I’m not a taphophile (someone with a love of funerals, graves and cemeteries), but I do like visiting a good cemetery or graveyard when I travel. I’ve just recently come back from a trip to the States where a spent a few days in New Orleans and while I was there I went to Lafayette Cemetery No. 1. It’s the oldest cemetery (1833) in the city, but that wasn’t the motivation for my visit – I’d seen it in a movie. The movie was ‘Double Jeopardy’ and in a big scene from the film Ashleigh Judd ran all around the cemetery before she got locked in one of the large above-ground tombs (the tombs are above ground because the locals learnt the hard way that the dearly departed had the annoying habit of floating up to the surface during heavy rain). And there were certainly enough bodies to float around – the cemetery houses over 100,000 bodies in just one square block. Read more


The 10 most exotic places to get married.

This weekend I’m going to a wedding in a zoo in Wisconsin. That’s a sentence I’ll probably never say again. I love a ‘destination’ wedding and what’s not to like about celebrating nuptials with an African pygmy hedgehog and a striped skunk on the shores of Lake Michigan (oh, and it’s not the hedgehog and skunk getting married). I’ve had quite a few friends who have got married overseas (I’ve even had two myself – Switzerland and Minnesota). They’ve tied the knot from everywhere to a beach in Bali, a park in Paris and an Elvis Chapel in Las Vegas. There are certainly some stunning spots around the globe to get hitched, but if you want to really impress your friends these ten places will get lots of bragging rights (and some mightily impressive wedding photos)… Read more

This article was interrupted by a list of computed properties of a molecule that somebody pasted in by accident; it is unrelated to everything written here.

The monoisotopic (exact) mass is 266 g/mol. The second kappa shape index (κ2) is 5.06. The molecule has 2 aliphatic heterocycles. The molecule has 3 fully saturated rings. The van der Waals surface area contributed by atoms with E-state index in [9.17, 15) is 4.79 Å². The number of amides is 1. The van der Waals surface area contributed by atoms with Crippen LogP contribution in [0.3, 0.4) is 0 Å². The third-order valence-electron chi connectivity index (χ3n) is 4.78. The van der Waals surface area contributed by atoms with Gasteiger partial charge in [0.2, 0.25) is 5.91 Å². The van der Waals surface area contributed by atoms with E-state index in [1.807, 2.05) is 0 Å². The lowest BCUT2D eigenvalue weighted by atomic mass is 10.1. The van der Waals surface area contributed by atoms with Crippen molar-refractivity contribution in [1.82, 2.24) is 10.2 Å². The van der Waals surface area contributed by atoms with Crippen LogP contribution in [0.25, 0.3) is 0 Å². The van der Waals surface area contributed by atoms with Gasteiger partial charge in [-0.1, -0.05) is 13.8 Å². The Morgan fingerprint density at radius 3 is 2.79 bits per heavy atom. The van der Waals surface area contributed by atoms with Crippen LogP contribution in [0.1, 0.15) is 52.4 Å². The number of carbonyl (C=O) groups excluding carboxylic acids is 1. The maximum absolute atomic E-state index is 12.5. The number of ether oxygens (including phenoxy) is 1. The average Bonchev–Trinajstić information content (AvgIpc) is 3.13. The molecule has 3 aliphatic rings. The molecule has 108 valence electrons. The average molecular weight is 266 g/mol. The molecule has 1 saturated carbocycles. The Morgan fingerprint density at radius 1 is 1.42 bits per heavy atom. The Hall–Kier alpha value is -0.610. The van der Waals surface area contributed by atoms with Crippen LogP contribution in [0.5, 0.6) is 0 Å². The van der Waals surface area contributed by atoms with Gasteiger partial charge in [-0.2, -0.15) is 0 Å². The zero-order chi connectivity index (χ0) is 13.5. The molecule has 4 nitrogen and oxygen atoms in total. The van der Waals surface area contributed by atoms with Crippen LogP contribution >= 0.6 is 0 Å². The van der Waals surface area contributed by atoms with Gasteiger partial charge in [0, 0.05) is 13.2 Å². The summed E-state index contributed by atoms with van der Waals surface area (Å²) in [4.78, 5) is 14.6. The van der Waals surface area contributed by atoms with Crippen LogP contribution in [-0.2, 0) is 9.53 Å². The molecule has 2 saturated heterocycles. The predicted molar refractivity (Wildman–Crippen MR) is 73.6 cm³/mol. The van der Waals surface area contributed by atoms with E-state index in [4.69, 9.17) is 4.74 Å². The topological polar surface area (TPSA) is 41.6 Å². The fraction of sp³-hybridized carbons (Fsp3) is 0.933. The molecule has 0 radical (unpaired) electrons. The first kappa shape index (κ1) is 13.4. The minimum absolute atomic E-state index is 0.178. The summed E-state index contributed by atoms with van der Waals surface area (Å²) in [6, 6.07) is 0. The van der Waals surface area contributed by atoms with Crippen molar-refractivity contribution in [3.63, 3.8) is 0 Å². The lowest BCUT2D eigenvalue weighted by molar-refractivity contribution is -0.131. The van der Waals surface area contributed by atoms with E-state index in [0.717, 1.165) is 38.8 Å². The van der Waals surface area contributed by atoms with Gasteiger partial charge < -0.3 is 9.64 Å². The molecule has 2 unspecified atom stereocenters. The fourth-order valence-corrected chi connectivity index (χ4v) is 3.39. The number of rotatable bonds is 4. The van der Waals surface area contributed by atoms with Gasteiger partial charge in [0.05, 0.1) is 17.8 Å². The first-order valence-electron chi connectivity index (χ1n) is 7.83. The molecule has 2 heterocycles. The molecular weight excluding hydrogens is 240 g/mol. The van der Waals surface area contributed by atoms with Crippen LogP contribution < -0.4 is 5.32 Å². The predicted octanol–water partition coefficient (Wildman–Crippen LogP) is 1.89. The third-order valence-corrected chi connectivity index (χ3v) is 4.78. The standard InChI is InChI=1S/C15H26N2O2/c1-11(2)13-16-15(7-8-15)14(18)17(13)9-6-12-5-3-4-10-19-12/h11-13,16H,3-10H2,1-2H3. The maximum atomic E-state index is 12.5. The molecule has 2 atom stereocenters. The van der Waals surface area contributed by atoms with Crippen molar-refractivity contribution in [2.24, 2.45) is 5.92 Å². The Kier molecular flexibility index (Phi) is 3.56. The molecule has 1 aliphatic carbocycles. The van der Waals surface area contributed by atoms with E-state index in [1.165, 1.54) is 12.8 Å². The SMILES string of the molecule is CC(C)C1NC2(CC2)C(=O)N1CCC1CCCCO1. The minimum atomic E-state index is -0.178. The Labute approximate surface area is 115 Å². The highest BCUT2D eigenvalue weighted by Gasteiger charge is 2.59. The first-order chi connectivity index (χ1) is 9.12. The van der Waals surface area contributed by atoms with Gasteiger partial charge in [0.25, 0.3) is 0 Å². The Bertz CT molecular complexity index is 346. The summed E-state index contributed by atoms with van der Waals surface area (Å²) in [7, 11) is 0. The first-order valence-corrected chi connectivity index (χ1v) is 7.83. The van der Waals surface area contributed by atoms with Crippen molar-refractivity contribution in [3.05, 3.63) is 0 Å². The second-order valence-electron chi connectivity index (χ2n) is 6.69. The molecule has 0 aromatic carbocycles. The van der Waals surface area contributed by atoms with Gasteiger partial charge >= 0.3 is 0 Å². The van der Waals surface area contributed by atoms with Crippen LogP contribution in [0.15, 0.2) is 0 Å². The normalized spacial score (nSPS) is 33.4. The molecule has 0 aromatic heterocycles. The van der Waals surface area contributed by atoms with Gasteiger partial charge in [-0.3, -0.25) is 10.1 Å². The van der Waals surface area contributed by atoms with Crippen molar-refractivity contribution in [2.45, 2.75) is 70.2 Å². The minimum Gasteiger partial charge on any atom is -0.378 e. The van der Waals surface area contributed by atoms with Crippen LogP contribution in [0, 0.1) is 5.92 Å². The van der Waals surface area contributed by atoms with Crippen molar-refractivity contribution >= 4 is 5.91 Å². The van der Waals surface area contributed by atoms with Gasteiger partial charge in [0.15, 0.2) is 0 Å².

Curling and other extreme après ski fun.

Last week I had an après ski drink at the Frying Pan Inn at Falls Creek. It brought back fond (and I have to admit – somewhat hazy) memories, because it was at the Frying Pan where I had my first ever après ski drink – after my first ever day on the slopes. It was so exciting to walk down through the snow to the pub then drink like crazy and dance like crazy then stagger and slip your way back to the lodge through the snow. You really feel like you have earned a drink after a big day of skiing – and it seems everyone else thinks the same and is out to celebrate. Aprés-ski endurance is almost as impressive as your ability on the slopes.